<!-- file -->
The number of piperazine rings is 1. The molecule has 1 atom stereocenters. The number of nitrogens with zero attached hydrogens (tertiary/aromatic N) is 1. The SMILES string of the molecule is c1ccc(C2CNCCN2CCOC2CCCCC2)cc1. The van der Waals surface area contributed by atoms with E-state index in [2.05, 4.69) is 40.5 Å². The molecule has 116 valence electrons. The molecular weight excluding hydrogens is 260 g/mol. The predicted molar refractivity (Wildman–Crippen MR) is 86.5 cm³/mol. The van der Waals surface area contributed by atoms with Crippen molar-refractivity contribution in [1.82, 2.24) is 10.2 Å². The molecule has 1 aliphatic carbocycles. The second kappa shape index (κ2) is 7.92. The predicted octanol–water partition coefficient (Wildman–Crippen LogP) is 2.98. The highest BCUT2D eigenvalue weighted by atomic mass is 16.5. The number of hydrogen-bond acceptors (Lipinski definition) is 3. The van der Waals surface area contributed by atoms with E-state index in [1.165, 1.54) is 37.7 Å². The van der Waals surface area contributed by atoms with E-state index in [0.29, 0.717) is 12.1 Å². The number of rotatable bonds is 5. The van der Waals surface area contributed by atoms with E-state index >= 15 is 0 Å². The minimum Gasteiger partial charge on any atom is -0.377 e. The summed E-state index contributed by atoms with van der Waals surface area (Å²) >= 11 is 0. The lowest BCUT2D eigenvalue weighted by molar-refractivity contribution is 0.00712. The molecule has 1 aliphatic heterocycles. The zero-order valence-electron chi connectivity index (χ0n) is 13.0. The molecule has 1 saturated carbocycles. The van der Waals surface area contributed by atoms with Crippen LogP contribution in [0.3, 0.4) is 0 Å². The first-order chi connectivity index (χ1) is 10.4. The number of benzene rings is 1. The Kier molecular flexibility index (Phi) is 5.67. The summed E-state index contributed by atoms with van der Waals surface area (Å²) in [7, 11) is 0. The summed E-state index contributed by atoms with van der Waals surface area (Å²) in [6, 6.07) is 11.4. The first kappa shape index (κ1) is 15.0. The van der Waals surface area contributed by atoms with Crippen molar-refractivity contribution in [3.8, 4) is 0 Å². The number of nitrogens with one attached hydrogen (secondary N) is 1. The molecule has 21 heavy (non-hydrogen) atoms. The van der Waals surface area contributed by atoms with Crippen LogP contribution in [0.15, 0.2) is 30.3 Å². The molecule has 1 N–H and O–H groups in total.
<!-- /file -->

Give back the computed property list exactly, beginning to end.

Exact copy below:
The number of piperazine rings is 1. The molecule has 1 atom stereocenters. The number of nitrogens with zero attached hydrogens (tertiary/aromatic N) is 1. The SMILES string of the molecule is c1ccc(C2CNCCN2CCOC2CCCCC2)cc1. The van der Waals surface area contributed by atoms with E-state index in [2.05, 4.69) is 40.5 Å². The molecule has 116 valence electrons. The molecular weight excluding hydrogens is 260 g/mol. The predicted molar refractivity (Wildman–Crippen MR) is 86.5 cm³/mol. The van der Waals surface area contributed by atoms with Crippen molar-refractivity contribution in [1.82, 2.24) is 10.2 Å². The molecule has 1 aliphatic carbocycles. The second kappa shape index (κ2) is 7.92. The predicted octanol–water partition coefficient (Wildman–Crippen LogP) is 2.98. The highest BCUT2D eigenvalue weighted by atomic mass is 16.5. The number of hydrogen-bond acceptors (Lipinski definition) is 3. The van der Waals surface area contributed by atoms with E-state index in [1.165, 1.54) is 37.7 Å². The van der Waals surface area contributed by atoms with E-state index in [0.29, 0.717) is 12.1 Å². The number of rotatable bonds is 5. The van der Waals surface area contributed by atoms with E-state index >= 15 is 0 Å². The minimum Gasteiger partial charge on any atom is -0.377 e. The summed E-state index contributed by atoms with van der Waals surface area (Å²) >= 11 is 0. The lowest BCUT2D eigenvalue weighted by molar-refractivity contribution is 0.00712. The molecule has 1 aliphatic heterocycles. The zero-order valence-electron chi connectivity index (χ0n) is 13.0. The molecule has 1 saturated carbocycles. The van der Waals surface area contributed by atoms with Crippen LogP contribution in [0.3, 0.4) is 0 Å². The first-order chi connectivity index (χ1) is 10.4. The number of benzene rings is 1. The Kier molecular flexibility index (Phi) is 5.67. The summed E-state index contributed by atoms with van der Waals surface area (Å²) in [7, 11) is 0. The summed E-state index contributed by atoms with van der Waals surface area (Å²) in [6, 6.07) is 11.4. The first kappa shape index (κ1) is 15.0. The van der Waals surface area contributed by atoms with Crippen molar-refractivity contribution in [3.8, 4) is 0 Å². The number of nitrogens with one attached hydrogen (secondary N) is 1. The molecule has 21 heavy (non-hydrogen) atoms. The van der Waals surface area contributed by atoms with Crippen LogP contribution in [0.15, 0.2) is 30.3 Å². The molecule has 1 N–H and O–H groups in total.